Alabama To Try Out Execution Method Approved For Pigs By Gassing Man With No Veins.

Photo: Alabama Department of Corrections. Convicted murderer Kenneth Smith will be going to the gas chamber this week.
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Alabama has already tried to execute Kenneth Smith once. On the night of November 17, 2022, he was scheduled to be put to death by lethal injection, but workers couldn’t find a vein to place an IV. They tried for an hour, during which, he was stuck with needles in his arms, hands and collar bones, but all in vain.

Smith, one of only two living people in the U.S. to have survived an execution attempt, faces death again. On Thursday, the state of Alabama plans to execute him using a method it calls nitrogen hypoxia. It has never been tested in the U.S.

Smith, 58, is facing execution by an untested method that has never before been used in capital punishment in the US. It’s a technique that has been rejected on ethical grounds by veterinarians for the euthanasia of most animals other than pigs: death by nitrogen gas.

This week, Smith contacted The Guardian newspaper in England from Holman prison and spent his allotted 15 minutes for outside phone calls describing the surreal position in which he now finds himself. He is an execution survivor who is about to go through execution procedures a second time, through an entirely untried method.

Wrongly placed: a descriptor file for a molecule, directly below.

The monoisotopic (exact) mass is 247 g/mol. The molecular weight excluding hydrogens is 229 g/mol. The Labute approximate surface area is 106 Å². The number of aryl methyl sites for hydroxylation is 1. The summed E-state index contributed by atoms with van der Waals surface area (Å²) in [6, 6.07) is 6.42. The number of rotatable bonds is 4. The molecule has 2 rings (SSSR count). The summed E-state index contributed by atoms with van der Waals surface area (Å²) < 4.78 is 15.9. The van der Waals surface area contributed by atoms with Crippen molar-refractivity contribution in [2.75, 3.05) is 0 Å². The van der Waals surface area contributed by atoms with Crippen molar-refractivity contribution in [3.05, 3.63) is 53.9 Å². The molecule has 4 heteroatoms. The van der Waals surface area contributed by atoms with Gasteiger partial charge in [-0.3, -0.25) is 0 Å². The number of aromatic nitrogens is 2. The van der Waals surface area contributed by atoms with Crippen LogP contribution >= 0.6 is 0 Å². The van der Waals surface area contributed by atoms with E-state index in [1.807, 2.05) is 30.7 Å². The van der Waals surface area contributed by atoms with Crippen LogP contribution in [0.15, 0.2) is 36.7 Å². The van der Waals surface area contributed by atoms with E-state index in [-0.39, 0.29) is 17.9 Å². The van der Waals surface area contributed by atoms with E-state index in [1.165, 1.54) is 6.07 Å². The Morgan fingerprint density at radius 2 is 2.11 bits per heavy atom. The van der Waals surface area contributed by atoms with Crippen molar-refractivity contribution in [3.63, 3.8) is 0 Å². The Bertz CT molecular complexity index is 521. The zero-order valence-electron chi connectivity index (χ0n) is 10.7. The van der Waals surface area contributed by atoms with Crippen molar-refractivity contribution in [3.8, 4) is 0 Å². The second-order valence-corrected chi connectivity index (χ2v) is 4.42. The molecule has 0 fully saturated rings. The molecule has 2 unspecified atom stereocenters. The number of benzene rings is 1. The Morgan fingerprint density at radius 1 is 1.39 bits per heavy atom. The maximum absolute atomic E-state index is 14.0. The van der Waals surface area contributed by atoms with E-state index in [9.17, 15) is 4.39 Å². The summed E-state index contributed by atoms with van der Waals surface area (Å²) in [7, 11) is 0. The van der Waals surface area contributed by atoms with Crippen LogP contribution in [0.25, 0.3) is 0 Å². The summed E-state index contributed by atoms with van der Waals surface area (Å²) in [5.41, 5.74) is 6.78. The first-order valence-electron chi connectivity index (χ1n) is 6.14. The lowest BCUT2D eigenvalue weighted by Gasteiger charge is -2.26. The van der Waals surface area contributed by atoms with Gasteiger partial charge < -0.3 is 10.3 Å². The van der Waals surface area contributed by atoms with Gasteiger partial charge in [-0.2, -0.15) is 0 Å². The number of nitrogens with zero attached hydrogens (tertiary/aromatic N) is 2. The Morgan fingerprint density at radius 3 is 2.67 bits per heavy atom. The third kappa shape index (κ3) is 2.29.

“I am not ready for that. Not in no kind of way. I’m just not ready, brother,” he said.

In the wake of Smith’s failed execution, he has been diagnosed with post-traumatic stress disorder and is being prescribed a cocktail of medications including drugs to control migraines. His prison psychiatrist has recorded that he is suffering from insomnia, anxiety and depression – symptoms often associated with severe trauma.

He told The Guardian that he was unable to sleep because of frequent nightmares and the “what-if games you play in the middle of the night”. Following the first execution attempt, he said, he had a recurring nightmare of being escorted back into the death chamber.

Sources: NPR, The Guardian.


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